Creating a blog rubric

I’ve read everyone’s blog as of 10 p.m. last night and so I want to start with some pointers on customizing your sites. From there we’ll look more specifically at the posting requirements so we can get a sense of the extent of how you are (or are not) meeting expectations. The goal is to clarify as much as possible what will be necessary to do well on the final post in this unit. So let’s start with some pointers on customizing your front page, considering:

  • themes
  • titles of sites
  • banners
  • removing static home pages and features posts
  • getting rid of template text

I. “Excellent” posts

You have two grades in this 1st unit: several short homework blog posts (worth 50%) and a longer one at the end called Truth-O-Meter (also worth 50%). I asked you to be ready to make a case for what excellent posts look like, having at least one example in mind. Although the final post will be greater in scope (that is, longer and more detailed) the basic requirements are the same for the homework posts as the final one.  Again, excellence is defined by being outstanding – by going above and beyond expectations. So one way we might check our criteria for excellence is by reviewing the assignment’s expectations. Where and how have they been defined? Here are some places we might look:

  • the assignment itself
  • daily plans
  • textbook
  • discussions in class
  • examples

Take moment to look back at these places and generate a list of ideas for criteria. If you were evaluating yourself or your peers, what are the things the blog post would have to accomplish or communicate? Once you have a list, let’s more specifically articulate this criteria in this Google Doc.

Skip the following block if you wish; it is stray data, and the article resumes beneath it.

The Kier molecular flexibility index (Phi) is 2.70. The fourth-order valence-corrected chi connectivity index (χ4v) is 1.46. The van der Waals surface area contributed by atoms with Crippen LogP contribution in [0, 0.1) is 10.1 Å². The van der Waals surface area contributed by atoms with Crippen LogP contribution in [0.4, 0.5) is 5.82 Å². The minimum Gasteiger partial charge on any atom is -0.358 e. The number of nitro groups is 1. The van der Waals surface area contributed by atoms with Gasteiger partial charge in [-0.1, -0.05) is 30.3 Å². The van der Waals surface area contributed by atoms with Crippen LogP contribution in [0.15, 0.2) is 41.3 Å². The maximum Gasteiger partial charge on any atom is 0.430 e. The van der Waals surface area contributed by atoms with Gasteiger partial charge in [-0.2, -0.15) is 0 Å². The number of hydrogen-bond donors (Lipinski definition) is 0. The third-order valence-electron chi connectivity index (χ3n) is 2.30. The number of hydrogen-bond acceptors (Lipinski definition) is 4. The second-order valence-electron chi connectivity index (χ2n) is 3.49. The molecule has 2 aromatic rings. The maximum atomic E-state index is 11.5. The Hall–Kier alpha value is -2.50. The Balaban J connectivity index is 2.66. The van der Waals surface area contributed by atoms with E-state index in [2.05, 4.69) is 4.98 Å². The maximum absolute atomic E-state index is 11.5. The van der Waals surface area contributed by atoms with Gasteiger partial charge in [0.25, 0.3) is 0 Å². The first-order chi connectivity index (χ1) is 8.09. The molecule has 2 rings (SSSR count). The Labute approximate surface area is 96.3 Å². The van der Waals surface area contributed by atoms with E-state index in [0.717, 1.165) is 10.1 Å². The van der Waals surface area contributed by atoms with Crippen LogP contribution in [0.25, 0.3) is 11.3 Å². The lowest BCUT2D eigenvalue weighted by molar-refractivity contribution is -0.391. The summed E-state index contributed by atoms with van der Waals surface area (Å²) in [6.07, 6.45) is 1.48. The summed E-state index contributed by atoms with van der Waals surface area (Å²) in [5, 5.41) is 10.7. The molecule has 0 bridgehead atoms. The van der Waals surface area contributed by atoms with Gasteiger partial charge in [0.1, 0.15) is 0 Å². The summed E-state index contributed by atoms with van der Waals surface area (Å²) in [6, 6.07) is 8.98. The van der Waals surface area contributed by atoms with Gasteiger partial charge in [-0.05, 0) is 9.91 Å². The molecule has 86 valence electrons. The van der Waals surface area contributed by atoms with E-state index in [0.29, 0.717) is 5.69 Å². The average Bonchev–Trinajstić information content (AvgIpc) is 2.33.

II. Rubric design

Now that we’ve established expectations, let’s better define what distinguishes truly excellent posts from those that are average or below and translate those to readable scheme. One way we can do that is through a grid, so let’s use this Google Doc to begin drafting one.

III. Testing the rubric on an example 

Now that we’ve clarified expectations and designed a way to read them, let’s test it. I pulled a post from each of the classes and put them on my own site to help us be objective. Let’s take a look at one and talk in class about how well the example might do based on our rubric design:


As you might have noticed by now, the helpful thing about designing and engaging with rubrics, as well as looking at other examples,  is that it clarifies what you know and what you need to know (or what you need to know better). Based on this activity, what are some things you think you should know how to do (better)? Let’s take some of the remainder of our time to talk about them, and plan to continue this discussion on Thursday.

Homework for Thursday, 9/21

  1. Read Caulfield on his 3rd strategy for fact-checking: Reading Laterally, including WHAT “READING LATERALLY” MEANS and EVALUATING A WEBSITE OR PUBLICATION’S AUTHORITY.
  2. Fact-check #3: fact-check by reading laterally, by “looking at what other sites and resources say about [a] source.” You are going to  read laterally by fact-checking the credibility of one of the following sites: Breitbart, Occupy Democrats, or FoxNews. What do people say about them? You might start with Wikipedia. And as you look at what other sites or resources say about these sites, use the their criteria (which Caulfield outlines in Chapter 17) – process, expertise, and aim – to guide your observations. What do other sources say, for example, about Breitbart’s research or how they correct mistakes? What do other sources say about the kinds of writers Occupy Democrats use for their stories? Are they experts? Do they interview experts? What incentive does Fox News have to get things right in their broadcasts? Who do they cater to? Feel free to look at your chosen site, but what you’re really doing is investigating and assessing their trustworthiness.